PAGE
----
Demetricate Your Life

Your life shouldn’t be tracked by numbers and percentage points; you should judge the progress of your own life, according to your own scale, your own ruler, your own barometer.

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First question: why do we measure our life, and our self worth via numbers?

Well, I think it’s easy. We see a number or a bar graph go up, and it’s easy to chart or track “growth”. We get emotional with numbers —consider our relationship with our stock prices, the value of our home, the number of social media followers we have, the number of zeros and commas in your bank account, your weight, how much you can deadlift, etc.

However, to track your progress in life in numbers is silly. Why?

Well, first of all, numbers aren’t significant. Numbers don’t have personal meaning. Numbers don’t give us satisfaction or a sense of purpose.

For example in video games like Diablo, we collect gold along our adventures. Yet, it isn’t gold we want. We want rare items, we want to defeat difficult bosses, and we want to “level up”. Also even at a certain point (when you’re level 99, the maximum level, you get bored, and you don’t feel there’s any more point or purpose. So you either stop playing, or you perhaps build a new character from scratch.)

Too much of modern life is quantified via numbers. Consider the “self quantification” movement that has popped up, in which people try to track everything in their lives (hours slept, their blood cholesterol numbers, etc). But to me, it’s a good concept — but it reduces the amazing human being into just binary code. And we’re so much more than that!

If we just reduced all food to calorie numbers, protein grams, “net carbs”, fat, etc — would food even be good anymore? Could anyone say how good a dish tastes, just by looking at the nutrition numbers on the back of a box? I don’t think so.

Similarly, can you or should you judge someone’s worth by how rich they are, how many social media followers they have, etc? I don’t think so.

The funny thing: you probably have more “followers” right now than Vincent Van Gogh ever had in his lifetime. More people have probably seen your photos than all the people in Rome did when seeing the work of Leonardo da Vinci.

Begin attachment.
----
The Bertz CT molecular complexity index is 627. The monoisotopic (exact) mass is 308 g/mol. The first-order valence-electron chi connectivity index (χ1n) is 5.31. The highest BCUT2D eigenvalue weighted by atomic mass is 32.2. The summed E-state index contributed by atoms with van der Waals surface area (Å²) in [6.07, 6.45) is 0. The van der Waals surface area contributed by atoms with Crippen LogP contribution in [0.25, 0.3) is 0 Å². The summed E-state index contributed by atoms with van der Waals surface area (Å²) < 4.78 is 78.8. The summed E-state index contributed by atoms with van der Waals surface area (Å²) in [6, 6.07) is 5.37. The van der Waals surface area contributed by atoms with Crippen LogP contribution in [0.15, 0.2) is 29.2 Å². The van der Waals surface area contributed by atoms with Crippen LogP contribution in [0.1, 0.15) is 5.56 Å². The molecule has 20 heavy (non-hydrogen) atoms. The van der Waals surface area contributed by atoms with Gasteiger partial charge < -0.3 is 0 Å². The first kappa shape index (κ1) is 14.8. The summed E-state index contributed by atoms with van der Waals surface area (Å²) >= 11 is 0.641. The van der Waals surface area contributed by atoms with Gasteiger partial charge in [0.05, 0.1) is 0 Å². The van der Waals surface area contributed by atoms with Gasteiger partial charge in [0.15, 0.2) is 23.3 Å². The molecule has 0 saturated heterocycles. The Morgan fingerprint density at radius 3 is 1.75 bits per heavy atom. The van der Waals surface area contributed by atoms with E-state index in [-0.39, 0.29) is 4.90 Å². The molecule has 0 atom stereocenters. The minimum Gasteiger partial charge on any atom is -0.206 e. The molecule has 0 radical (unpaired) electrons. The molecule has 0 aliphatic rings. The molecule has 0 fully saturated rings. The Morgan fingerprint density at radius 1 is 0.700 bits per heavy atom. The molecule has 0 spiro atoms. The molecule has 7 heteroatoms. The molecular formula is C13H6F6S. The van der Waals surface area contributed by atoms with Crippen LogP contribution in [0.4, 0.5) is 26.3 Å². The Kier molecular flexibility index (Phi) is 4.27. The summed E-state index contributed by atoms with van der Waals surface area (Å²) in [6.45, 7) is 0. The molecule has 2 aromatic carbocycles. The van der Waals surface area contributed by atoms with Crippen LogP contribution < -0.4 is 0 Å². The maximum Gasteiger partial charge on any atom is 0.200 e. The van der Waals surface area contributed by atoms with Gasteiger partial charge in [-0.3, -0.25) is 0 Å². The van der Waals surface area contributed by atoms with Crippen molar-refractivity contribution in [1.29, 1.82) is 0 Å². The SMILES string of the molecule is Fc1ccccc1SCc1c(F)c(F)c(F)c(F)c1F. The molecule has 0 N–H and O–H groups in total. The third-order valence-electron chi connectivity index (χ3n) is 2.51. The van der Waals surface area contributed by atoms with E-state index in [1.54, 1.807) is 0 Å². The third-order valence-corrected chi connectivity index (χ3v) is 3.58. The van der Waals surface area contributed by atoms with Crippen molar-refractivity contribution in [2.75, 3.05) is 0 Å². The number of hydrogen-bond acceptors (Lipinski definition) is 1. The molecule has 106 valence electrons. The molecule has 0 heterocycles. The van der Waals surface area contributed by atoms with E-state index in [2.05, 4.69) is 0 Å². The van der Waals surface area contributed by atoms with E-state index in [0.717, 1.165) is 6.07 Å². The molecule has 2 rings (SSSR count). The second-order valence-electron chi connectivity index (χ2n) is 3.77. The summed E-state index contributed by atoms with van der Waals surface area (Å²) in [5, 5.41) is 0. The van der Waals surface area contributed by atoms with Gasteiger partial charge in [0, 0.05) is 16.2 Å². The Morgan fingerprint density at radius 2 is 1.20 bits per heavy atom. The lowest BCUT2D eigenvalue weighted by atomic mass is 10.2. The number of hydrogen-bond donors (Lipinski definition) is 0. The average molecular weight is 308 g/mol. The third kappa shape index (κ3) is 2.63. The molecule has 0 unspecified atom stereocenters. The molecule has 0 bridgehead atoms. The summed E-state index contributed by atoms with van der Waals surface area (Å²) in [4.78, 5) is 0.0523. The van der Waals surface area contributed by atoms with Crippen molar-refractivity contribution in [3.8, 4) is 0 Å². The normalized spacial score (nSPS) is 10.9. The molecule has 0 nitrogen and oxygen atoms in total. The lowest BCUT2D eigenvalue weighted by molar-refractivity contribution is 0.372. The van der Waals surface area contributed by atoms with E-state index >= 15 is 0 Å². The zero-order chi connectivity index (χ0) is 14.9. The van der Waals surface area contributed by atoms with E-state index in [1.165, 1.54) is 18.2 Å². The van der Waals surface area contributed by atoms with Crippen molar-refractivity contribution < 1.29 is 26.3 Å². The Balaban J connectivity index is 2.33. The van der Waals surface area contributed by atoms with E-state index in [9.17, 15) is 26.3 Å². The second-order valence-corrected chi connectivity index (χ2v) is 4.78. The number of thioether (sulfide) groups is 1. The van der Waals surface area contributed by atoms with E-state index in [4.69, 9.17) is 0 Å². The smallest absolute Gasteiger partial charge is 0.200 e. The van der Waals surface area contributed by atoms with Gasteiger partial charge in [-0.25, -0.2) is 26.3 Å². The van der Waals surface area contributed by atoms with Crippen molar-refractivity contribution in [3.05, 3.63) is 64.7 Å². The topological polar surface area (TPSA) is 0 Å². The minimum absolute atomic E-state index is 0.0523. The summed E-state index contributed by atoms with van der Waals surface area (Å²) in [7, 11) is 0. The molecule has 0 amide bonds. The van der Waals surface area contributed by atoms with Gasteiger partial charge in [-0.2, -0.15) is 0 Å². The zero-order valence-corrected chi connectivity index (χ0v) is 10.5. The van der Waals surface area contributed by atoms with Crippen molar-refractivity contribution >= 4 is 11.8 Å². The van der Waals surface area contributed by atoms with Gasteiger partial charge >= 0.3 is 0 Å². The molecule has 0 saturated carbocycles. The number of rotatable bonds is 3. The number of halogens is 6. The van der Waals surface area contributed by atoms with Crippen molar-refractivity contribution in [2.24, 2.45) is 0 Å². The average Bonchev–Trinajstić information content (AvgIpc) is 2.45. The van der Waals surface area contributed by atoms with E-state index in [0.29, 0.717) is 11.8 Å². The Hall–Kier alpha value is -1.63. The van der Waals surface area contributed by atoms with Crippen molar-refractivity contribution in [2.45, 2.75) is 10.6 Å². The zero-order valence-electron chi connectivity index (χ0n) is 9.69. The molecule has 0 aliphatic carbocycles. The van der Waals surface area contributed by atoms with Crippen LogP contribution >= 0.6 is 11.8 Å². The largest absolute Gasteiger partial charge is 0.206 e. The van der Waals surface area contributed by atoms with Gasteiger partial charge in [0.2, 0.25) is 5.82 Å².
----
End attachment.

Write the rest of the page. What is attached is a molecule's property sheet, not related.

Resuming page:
So friend, I think a more meaningful way to live life is this:

Let us seek to make great artwork which impresses us, and don’t care about the numbers attributed to it.

To take this analogy further, could you rate the work of Henri Cartier Bresson by how many megapixels his photo files have? I don’t think so.

Do you measure the worth of a philosophers ideas based on how many books they have in their library? I don’t think so. Even Nietzsche warns philosophers to not read too many books.

Do you measure the skill of a rapper by how many records he sells? I don’t think so.

Numbers or popularity don’t signify worth. Otherwise, McDonald’s would be the best “restaurant” in the world, and Starbucks would be the best coffee in the world.

Demetricating my life

I noticed this happen to me; I got very emotional over numbers.

For example, when I saw the number of likes I got on my photos go down, I would feel shitty and depressed. Why? I feel like I was getting worse as a photographer —whereas in reality, my emotions were just getting toyed with by an algorithm (Facebook and Instagram news feed algorithm).

Since I noticed this, I’ve “demetricated” my life as much as possible. For example:

  1. I disabled statistics on my website and blog the last 4 years, and as a result, I’ve been writing and blogging more freely, with more fun, and with more innovative ideas.
  2. I deleted my Instagram, and now I don’t worry about perfectly timing uploading one photo a day (exactly at noon time), and now my focus is less scattered, I’m less distracted, and I put more focus on this blog and my website portfolio.
  3. I used “Facebook demetricator” plugin to disable all the notifications and numbers on Facebook, and have been using the “block element” tool in Adblock ultimate browser plugin to disable page views in my YouTube channel, etc.
  4. I try to block and ignore subscriber numbers as much as possible. Thus I have less anxiety or concerns about my social media follower numbers. This allows me to focus on trying new things and new approaches in my photography and publishing!
  5. I don’t look at my savings, and funny enough — as a result, my savings have actually been going up.

Anyways, just ask yourself:

If I couldn’t measure myself with numbers, how would I measure myself and my life?



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